'Men, Women & Children'
Jason Reitman is a tough director to pin down. He clearly wants to be taken seriously and often attempts to dive into dark subject matter. Yet, he’s also a crowd-pleaser who tugs on emotions freely and wants a populist response (and corresponding box office). That contradiction sometimes leads to muddled movies from the director, and ‘Men, Women & Children’ might be his most muddled to date.
The film is a harshly comedic look at the way the world has become disconnected in the digital age. It presents images of crowds with everyone on their phones rather than communicating with anyone around them, and the kaleidoscope of stories in the plot offers more of the same.
Adam Sandler plays a sad, porn-obsessed man who is so desperate to fulfill his needs that he explores the world of online escorts, while his wife Rosemarie DeWitt dabbles on AshleyMadison.com. Their son has been so numbed by porn since age 10 that he has a hard time connecting with real girls.
Then there’s Jennifer Garner as such an overprotective mother that she reads absolutely every text, email and keystroke that her daughter makes online. Judy Greer plays a failed actress trying to get her daughter a leg up in showbiz with a vaguely adult website. On top of all that are other plots involving suicide, miscarriages, eating disorders, divorce, depression, violence and nihilistic philosophy. You know, all of the classic comedy elements.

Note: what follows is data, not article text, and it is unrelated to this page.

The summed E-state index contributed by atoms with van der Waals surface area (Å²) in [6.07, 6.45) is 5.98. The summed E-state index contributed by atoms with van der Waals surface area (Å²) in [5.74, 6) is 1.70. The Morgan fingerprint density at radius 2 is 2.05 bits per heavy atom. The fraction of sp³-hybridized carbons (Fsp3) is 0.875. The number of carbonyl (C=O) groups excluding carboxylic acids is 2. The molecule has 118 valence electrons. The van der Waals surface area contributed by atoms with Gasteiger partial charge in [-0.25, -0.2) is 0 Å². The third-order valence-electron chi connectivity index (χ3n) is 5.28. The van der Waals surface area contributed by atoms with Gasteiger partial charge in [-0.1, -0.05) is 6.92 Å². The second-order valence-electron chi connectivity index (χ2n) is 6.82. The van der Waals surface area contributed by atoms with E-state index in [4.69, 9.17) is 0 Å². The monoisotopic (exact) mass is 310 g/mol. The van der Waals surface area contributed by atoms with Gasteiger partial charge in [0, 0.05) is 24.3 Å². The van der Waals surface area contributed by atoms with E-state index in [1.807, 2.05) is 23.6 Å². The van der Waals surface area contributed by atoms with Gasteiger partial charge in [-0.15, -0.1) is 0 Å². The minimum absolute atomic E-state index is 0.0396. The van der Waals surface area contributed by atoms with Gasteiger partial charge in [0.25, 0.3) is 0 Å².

Reitman is clearly going after the tone of a film like Todd Solondz’s ‘Happiness’, which presents suburban life as a secret chamber for all of society’s horrors. His comedy is caustic, able to slip into straight drama at any second. The movie wants to shock and move viewers in addition to making them laugh. It also attempts to capture the pain of the world in the digital age.
All of this is supposed to happen in two hours, and it’s safe to say that the movie sags under the weight of ambition. About 50% of it works and even works well, while the other 50% is either overcooked with intent or underserved by the running time. The movie needs to be far more focused to make its intended impact. (I haven’t even mentioned the CGI wrap-around involving a satellite at the edge of the galaxy.)
Yet the film is also compelling in its wildly overreaching ways. There’s some searing stuff here, suggesting a level of satire and insight that Reitman never seemed capable of before, as well as mountains of irritatingly maudlin material holding it together. The performances are all terrific, even if some characters are underused. Overall, it’s a bit of a mess with moments of brilliance. Maybe the script was a draft away from coming together, or maybe it was overwritten a draft or two too far. Either way, ‘Men, Women & Children is far from the film that Reitman was aiming for. Fortunately, that’s not the same thing as being horrible.